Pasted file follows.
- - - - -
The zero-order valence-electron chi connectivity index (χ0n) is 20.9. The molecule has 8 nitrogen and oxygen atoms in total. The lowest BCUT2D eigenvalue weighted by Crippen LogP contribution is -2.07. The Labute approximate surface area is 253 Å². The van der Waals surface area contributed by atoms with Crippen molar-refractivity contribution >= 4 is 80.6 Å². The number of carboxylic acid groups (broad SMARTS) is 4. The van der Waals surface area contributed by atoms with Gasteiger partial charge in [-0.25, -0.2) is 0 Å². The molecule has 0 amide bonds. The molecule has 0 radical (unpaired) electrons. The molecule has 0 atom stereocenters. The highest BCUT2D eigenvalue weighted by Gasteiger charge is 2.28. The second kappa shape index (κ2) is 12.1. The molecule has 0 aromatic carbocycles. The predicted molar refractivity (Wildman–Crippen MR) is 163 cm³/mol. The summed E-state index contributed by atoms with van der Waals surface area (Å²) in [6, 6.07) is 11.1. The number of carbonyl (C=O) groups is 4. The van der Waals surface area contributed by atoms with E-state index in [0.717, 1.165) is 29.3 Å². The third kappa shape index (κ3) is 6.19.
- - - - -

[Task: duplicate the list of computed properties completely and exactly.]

The zero-order valence-electron chi connectivity index (χ0n) is 20.9. The molecule has 8 nitrogen and oxygen atoms in total. The lowest BCUT2D eigenvalue weighted by Crippen LogP contribution is -2.07. The Labute approximate surface area is 253 Å². The van der Waals surface area contributed by atoms with Crippen molar-refractivity contribution >= 4 is 80.6 Å². The number of carboxylic acid groups (broad SMARTS) is 4. The van der Waals surface area contributed by atoms with Gasteiger partial charge in [-0.25, -0.2) is 0 Å². The molecule has 0 amide bonds. The molecule has 0 radical (unpaired) electrons. The molecule has 0 atom stereocenters. The highest BCUT2D eigenvalue weighted by Gasteiger charge is 2.28. The second kappa shape index (κ2) is 12.1. The molecule has 0 aromatic carbocycles. The predicted molar refractivity (Wildman–Crippen MR) is 163 cm³/mol. The summed E-state index contributed by atoms with van der Waals surface area (Å²) in [6, 6.07) is 11.1. The number of carbonyl (C=O) groups is 4. The van der Waals surface area contributed by atoms with E-state index in [0.717, 1.165) is 29.3 Å². The third kappa shape index (κ3) is 6.19.